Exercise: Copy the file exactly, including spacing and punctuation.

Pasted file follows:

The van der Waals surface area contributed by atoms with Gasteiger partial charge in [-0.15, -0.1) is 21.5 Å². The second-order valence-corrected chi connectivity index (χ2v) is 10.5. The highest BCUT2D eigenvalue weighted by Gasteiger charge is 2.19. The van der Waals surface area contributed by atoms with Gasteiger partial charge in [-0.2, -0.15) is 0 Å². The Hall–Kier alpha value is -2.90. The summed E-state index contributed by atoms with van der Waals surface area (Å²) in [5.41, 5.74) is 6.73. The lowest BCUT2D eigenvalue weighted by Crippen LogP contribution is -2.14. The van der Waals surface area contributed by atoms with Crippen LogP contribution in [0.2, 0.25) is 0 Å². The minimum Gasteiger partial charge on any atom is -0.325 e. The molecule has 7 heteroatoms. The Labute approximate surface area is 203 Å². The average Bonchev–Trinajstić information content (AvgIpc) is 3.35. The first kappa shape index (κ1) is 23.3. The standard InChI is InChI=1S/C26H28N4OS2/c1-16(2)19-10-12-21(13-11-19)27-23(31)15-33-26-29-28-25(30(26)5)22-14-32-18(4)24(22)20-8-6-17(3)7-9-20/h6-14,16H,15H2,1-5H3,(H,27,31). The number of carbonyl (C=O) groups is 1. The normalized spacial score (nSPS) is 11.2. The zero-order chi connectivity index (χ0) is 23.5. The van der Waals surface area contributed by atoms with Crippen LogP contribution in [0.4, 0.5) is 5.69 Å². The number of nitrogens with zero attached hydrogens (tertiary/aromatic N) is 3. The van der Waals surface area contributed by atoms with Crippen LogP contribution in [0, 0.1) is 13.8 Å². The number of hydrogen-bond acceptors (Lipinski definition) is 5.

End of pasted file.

The van der Waals surface area contributed by atoms with Gasteiger partial charge in [-0.15, -0.1) is 21.5 Å². The second-order valence-corrected chi connectivity index (χ2v) is 10.5. The highest BCUT2D eigenvalue weighted by Gasteiger charge is 2.19. The van der Waals surface area contributed by atoms with Gasteiger partial charge in [-0.2, -0.15) is 0 Å². The Hall–Kier alpha value is -2.90. The summed E-state index contributed by atoms with van der Waals surface area (Å²) in [5.41, 5.74) is 6.73. The lowest BCUT2D eigenvalue weighted by Crippen LogP contribution is -2.14. The van der Waals surface area contributed by atoms with Crippen LogP contribution in [0.2, 0.25) is 0 Å². The minimum Gasteiger partial charge on any atom is -0.325 e. The molecule has 7 heteroatoms. The Labute approximate surface area is 203 Å². The average Bonchev–Trinajstić information content (AvgIpc) is 3.35. The first kappa shape index (κ1) is 23.3. The standard InChI is InChI=1S/C26H28N4OS2/c1-16(2)19-10-12-21(13-11-19)27-23(31)15-33-26-29-28-25(30(26)5)22-14-32-18(4)24(22)20-8-6-17(3)7-9-20/h6-14,16H,15H2,1-5H3,(H,27,31). The number of carbonyl (C=O) groups is 1. The normalized spacial score (nSPS) is 11.2. The zero-order chi connectivity index (χ0) is 23.5. The van der Waals surface area contributed by atoms with Crippen LogP contribution in [0.4, 0.5) is 5.69 Å². The number of nitrogens with zero attached hydrogens (tertiary/aromatic N) is 3. The van der Waals surface area contributed by atoms with Crippen LogP contribution in [0, 0.1) is 13.8 Å². The number of hydrogen-bond acceptors (Lipinski definition) is 5.